I spent the weekend camping and it was extremely cold so I was intentionally able to really test the install and I wanted to share my finding as it may assist in your install:
First of all, if you are thinking about installing one, just do it. It is so incredibly nice and comforting to know that you can turn on dry heat anywhere. You can quickly dry wet clothing, pre-warm the vehicle before and after bed, leave it running while you are out doing things, etc.
You can leave these running while you sleep, unlike other fuel powered heaters where carbon monoxide poisoning is a concern. Some may experience adverse affects from the dry air itself, so be aware if you are sensitive to that and add a portable humidifier to the equation if needed. Obviously you want to have a low mounted (carbon monoxide is heavier than ambient air) carbon monoxide detector. Before we left on this trip, my wife fully tested the cabin air with a meter and there was no leaking present or ingress from windows, doors, etc so I felt safe leaving it running all night if needed. I sealed the turret using fire block caulking so it should hold for a long time.
During our trip, we left the heater running on a low setting throughout the day as the outside temp was around 25-30*f. On the first night, I cranked it up as we got into bed and it was very warm so I went ahead and turned the unit off with the expectation I could turn it back on if it got too cold. 4 hours later, it was indeed very cold inside so I reached up and turned the unit on. The fan came on but as the glowplug turned on, the voltage dropped from 13 volts, to 8.5 volts and I got a voltage error code and voltage would increase to 12 volts.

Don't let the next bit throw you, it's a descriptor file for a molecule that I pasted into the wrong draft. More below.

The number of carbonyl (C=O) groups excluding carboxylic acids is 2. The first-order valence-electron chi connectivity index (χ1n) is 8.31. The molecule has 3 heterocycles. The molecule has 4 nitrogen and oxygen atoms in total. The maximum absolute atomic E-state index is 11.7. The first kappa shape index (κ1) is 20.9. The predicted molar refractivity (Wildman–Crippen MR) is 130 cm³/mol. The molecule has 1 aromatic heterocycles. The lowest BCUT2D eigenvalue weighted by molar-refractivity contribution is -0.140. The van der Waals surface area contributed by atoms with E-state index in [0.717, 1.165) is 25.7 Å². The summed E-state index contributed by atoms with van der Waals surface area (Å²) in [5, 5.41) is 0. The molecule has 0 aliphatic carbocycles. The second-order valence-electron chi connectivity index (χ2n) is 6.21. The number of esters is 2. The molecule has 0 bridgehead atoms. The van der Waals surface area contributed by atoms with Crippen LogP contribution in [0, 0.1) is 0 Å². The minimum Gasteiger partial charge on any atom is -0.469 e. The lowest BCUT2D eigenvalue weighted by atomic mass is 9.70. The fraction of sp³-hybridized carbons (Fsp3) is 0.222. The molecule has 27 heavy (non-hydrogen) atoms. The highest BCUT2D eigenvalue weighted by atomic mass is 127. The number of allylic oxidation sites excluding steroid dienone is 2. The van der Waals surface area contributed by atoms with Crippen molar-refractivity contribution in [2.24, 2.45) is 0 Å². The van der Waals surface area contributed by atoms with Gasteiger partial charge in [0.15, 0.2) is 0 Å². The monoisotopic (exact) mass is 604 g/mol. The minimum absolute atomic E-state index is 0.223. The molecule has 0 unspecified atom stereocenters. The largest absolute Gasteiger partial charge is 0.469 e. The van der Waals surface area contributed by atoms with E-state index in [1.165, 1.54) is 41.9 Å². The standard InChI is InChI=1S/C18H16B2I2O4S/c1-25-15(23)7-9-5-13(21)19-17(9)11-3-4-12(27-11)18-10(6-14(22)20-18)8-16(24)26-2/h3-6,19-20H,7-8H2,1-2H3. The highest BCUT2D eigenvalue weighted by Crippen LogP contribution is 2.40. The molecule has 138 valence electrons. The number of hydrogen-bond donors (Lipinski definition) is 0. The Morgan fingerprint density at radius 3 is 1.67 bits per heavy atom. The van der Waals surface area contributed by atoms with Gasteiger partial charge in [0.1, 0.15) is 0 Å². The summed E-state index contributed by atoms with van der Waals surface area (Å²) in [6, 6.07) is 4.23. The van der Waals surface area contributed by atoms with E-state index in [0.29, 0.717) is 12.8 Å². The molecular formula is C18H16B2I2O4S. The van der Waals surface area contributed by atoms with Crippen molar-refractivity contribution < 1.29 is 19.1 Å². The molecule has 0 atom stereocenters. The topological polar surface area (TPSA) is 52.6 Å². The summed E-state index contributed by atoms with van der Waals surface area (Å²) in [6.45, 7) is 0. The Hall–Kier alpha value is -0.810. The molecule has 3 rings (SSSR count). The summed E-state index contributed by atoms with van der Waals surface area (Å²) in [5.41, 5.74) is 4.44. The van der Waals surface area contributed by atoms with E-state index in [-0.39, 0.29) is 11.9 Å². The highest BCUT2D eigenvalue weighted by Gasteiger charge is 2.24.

Frustrated, I tried again a few times and kept getting the error and shutdown. So....it was a cold first night.
The next morning, I started the vehicle and with the truck running the voltage was enough to power the unit on and once running the voltage is around 2volts or less.
My system consists of a starting battery, isolator to a lead acid deep cycle house battery, and then 10AWG wire to a fuse panel at the rear of the vehicle where the heater is connected. 10awg was what I used because I had it and it is sufficient, but the combination of the voltage drop in that length and the fact that the fridge also draws from that same house battery is causing just enough to prompt a low voltage shut down at 8volts. I have a hood mounted solar panel, which provides enough starting power to run the heater in the day time, so when I was testing it after install in the daytime I didn't experience this error.
Summary of findings:
- I will upgrade to 6-4awg running to the rear panel (and possibly another house battery, not necessary but just a preference)
- Starting the vehicle at night to allow heater to begin combustion is not a huge hassle, but isnt ideal if the goal is efficiency.
- I run the heater on it's highest setting at startup, and shutdown to burn as much carbon build up as possible and hopefully lengthen service. I also run it on full while unloading after a trip, again just to get that soot out.
- The heater will run all night, if the startup procedure is followed and is safe and comfortable.
- Ensure that interior ducting exhaust isn't blowing on anything that is sensitive to heat. In my case, the duct blows directly onto my fridge which is not ideal so I placed some Reflectix bubble insulation there and it kept the fridge body cool. I will also be placing a T fitting in the ducting to run another vent on the other side and distribute the heat a little better.
Anyhow, hopefully this is helpful and you can learn from my mistakes!